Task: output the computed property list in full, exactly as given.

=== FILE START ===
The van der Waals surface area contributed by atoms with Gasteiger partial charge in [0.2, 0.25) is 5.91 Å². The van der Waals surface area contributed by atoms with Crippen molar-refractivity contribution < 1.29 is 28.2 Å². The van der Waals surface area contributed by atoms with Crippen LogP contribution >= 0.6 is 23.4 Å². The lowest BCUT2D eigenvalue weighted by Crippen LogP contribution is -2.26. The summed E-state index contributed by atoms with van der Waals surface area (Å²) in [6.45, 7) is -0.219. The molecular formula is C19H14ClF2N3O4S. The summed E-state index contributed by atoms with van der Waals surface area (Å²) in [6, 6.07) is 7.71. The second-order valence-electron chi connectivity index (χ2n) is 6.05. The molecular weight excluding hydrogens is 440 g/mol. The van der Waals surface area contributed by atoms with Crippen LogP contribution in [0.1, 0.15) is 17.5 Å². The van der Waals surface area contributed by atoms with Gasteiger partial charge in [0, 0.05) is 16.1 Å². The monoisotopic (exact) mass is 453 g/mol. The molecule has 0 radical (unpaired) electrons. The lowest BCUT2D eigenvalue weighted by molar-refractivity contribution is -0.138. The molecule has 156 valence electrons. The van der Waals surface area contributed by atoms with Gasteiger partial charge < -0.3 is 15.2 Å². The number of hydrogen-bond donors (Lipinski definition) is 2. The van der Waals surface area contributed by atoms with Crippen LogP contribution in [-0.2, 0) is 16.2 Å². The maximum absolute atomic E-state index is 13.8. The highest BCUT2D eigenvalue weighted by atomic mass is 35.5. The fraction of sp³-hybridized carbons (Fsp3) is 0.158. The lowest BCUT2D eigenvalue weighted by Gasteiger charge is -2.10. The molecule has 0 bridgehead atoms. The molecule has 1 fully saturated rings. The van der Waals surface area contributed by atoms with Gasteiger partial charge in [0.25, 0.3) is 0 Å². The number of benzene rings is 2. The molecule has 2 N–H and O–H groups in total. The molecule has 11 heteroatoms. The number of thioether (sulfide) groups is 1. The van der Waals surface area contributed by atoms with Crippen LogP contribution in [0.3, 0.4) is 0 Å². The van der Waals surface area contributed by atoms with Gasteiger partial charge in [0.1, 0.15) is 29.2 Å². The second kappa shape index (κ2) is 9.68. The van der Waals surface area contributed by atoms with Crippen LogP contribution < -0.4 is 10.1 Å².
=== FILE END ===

The van der Waals surface area contributed by atoms with Gasteiger partial charge in [0.2, 0.25) is 5.91 Å². The van der Waals surface area contributed by atoms with Crippen molar-refractivity contribution < 1.29 is 28.2 Å². The van der Waals surface area contributed by atoms with Crippen LogP contribution >= 0.6 is 23.4 Å². The lowest BCUT2D eigenvalue weighted by Crippen LogP contribution is -2.26. The summed E-state index contributed by atoms with van der Waals surface area (Å²) in [6.45, 7) is -0.219. The molecular formula is C19H14ClF2N3O4S. The summed E-state index contributed by atoms with van der Waals surface area (Å²) in [6, 6.07) is 7.71. The second-order valence-electron chi connectivity index (χ2n) is 6.05. The molecular weight excluding hydrogens is 440 g/mol. The van der Waals surface area contributed by atoms with Crippen LogP contribution in [0.1, 0.15) is 17.5 Å². The van der Waals surface area contributed by atoms with Gasteiger partial charge in [0, 0.05) is 16.1 Å². The monoisotopic (exact) mass is 453 g/mol. The molecule has 0 radical (unpaired) electrons. The lowest BCUT2D eigenvalue weighted by molar-refractivity contribution is -0.138. The molecule has 156 valence electrons. The van der Waals surface area contributed by atoms with Gasteiger partial charge < -0.3 is 15.2 Å². The number of hydrogen-bond donors (Lipinski definition) is 2. The van der Waals surface area contributed by atoms with Crippen LogP contribution in [-0.2, 0) is 16.2 Å². The maximum absolute atomic E-state index is 13.8. The highest BCUT2D eigenvalue weighted by atomic mass is 35.5. The fraction of sp³-hybridized carbons (Fsp3) is 0.158. The lowest BCUT2D eigenvalue weighted by Gasteiger charge is -2.10. The molecule has 0 bridgehead atoms. The molecule has 1 fully saturated rings. The van der Waals surface area contributed by atoms with Gasteiger partial charge in [0.25, 0.3) is 0 Å². The number of benzene rings is 2. The molecule has 2 N–H and O–H groups in total. The molecule has 11 heteroatoms. The number of thioether (sulfide) groups is 1. The van der Waals surface area contributed by atoms with Crippen LogP contribution in [0.3, 0.4) is 0 Å². The van der Waals surface area contributed by atoms with Gasteiger partial charge in [0.1, 0.15) is 29.2 Å². The second kappa shape index (κ2) is 9.68. The van der Waals surface area contributed by atoms with Crippen LogP contribution < -0.4 is 10.1 Å².